The longer Universal Credit exists in an area, the higher the need for foodbanks, says new report

By agency reporter
September 19, 2019

In areas where Universal Credit has been rolled out for at least a year, food banks in the Trussell Trust’s network have seen a 30 per cent increase in demand. In  areas with the new system for at least 18 months this jumps to 40 per cent, and increases again to 48 per cent for food banks in areas which have had Universal Credit for at least two years.

The Trussell Trust is urging the government to end the five week wait for Universal Credit, as it publishes a new report revealing that the longer the new benefits system has been rolled out in an area, the more people are plunged into poverty.

The charity says that the wait for a first benefit payment, which is often longer than five weeks, is continuing to cause unnecessary hardship. Government loans, which are currently offered during the wait, are also pushing more people into debt, the charity says.

The Trussell Trust’s chief executive Emma Revie said: “Universal Credit should be there to anchor any of us against the tides of poverty.  But the five week wait fatally undermines this principle, pushing people into debt, homelessness and destitution.

“In a society that believes in justice and compassion, this isn’t right. But it is something that can be fixed. Universal Credit was designed to have a wait. Now it’s clear that wait is five weeks too long, and we must change that design.

“The recent Spending Review was a lost opportunity to protect people on the lowest incomes.  Our Prime Minister must take action to end this wait, and help prevent thousands more of us being swept away by poverty. With the nation at a crossroads, now is the time to loosen the grip of poverty and make sure Universal Credit is able to protect people from needing a food bank, instead of pushing them to one.”

A similar pattern of financial hardship in areas where Universal Credit has rolled out is revealed by new evidence in the report from the Riverside Group, a large provider of social housing and homelessness services.

On average, people claiming Universal Credit at July 2019 had experienced a 42 per cent increase in rent arrears since rollout began in 2015. In stark contrast, analysis shows that those claiming Housing Benefit (the previous ‘legacy’ benefits system) experienced a 20 per cent decrease ,

Hugh Owen, Director of Strategy and Public Affairs at Riverside said: “Riverside is calling on the government to end the five week wait for Universal Credit because increasing numbers of our tenants are experiencing hardship while waiting for their first payment. Our data clearly shows that the wait is causing many of our tenants to get into rent arrears which can take months or even years to clear.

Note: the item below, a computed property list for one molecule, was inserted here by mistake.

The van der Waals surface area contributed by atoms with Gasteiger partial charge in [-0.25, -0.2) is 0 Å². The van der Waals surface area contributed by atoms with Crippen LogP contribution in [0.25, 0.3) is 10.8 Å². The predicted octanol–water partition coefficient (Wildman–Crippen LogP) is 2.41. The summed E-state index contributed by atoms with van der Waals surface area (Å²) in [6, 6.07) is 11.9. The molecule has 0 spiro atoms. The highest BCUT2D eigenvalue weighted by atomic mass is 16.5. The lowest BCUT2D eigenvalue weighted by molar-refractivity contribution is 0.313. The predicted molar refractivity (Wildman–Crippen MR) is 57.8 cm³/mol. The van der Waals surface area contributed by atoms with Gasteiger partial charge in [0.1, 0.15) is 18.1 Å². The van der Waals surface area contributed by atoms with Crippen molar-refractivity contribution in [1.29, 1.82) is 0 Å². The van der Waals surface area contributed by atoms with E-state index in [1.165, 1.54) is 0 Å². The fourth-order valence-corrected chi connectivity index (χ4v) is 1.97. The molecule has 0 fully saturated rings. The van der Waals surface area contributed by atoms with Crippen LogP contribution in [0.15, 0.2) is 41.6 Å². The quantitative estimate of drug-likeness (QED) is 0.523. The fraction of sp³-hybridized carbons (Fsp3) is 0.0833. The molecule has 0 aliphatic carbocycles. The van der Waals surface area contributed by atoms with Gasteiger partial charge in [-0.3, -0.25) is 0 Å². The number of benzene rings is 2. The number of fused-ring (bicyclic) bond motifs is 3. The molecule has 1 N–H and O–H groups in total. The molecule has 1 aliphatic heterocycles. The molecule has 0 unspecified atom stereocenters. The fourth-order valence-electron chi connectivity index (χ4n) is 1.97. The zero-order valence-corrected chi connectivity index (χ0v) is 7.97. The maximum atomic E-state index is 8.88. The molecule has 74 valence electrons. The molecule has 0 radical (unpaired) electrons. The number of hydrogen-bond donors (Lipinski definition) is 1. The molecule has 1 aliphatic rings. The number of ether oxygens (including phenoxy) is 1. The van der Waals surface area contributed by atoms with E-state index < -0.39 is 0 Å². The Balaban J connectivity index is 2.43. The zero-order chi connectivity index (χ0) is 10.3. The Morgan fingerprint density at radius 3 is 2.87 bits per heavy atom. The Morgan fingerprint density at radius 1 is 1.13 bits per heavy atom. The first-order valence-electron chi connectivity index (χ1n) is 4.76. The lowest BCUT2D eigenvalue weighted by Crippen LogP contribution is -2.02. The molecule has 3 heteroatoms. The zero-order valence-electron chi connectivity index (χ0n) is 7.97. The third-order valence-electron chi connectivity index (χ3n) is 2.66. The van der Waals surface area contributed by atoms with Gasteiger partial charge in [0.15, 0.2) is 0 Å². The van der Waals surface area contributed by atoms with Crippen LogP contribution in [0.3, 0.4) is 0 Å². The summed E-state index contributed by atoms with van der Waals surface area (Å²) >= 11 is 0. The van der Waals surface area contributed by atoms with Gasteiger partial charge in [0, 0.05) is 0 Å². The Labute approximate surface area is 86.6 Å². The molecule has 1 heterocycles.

“A recent survey of many of our tenants told us that they are struggling to keep afloat when they move onto Universal Credit; the long wait means that many people are going without food or heating and they are forced to use foodbanks in order to feed their families. We welcome the simplicity that moving to an integrated benefit is intended to bring, but the way Universal Credit is being implemented means that instead of acting as a safety net, it is dragging people into debt.”

The #5WeeksTooLong study also reveals the detrimental impact the wait is having on people’s mental health. Many people reported experiencing high levels of anxiety, especially as they did not know how much they would receive and when. Some even reported feeling suicidal.

Mike had to resign from his work as a support worker to care for his mother who was diagnosed with a long-term disease. During this time he had to claim Universal Credit. He found that he could no longer manage to pay his rent after he took an Advance Payment:

“It’s made me go from being a confident lad who loved working with vulnerable people to ending up needing the support I used to offer others. Now I’m unable to support them or myself.”

The Trussell Trust and Riverside are not alone in issuing this stark warning. Through the #5WeeksTooLong campaign the Trussell Trust is united with 45 other organisations and more than 14,000 individuals, in urging the government to end the five week wait now.

The Department for Work and Pensions dismissed the Trussell Trust report saying “It categorically does not prove that universal credit is the reason behind increased food bank usage”.

Emma Revie, chief executive of the Trussell Trust, said: “Our food bank referral data is trusted and the best available data on food bank use in the UK – it is collected from the more than 60,000 agencies that refer people to food banks in our network, and the insights it shows are echoed in the findings of many frontline charities, and over 40 organisations who have joined our campaign.

“It is very disappointing to see the Department for Work and Pensions’ response to this research. The experiences of people on Universal Credit cannot be denied. While the system may work well for many, it’s clear from the evidence of food banks and countless organisations there are also many people being failed. People have used their voice to report the flaws in the system that have pushed them to a food bank and it is crucial our government listens.

“We’ve always been clear – Universal Credit is not the only reason people are referred to food banks, but issues with the new system are clearly pushing people through food banks’ doors. We can do better than this as a country, and we must. We can protect each other from needing food banks – but if we’re to do that, our government needs to be open to hearing when policies aren’t working for people.”

* Read the #5WeeksTooLong report here

* Trussell Trust



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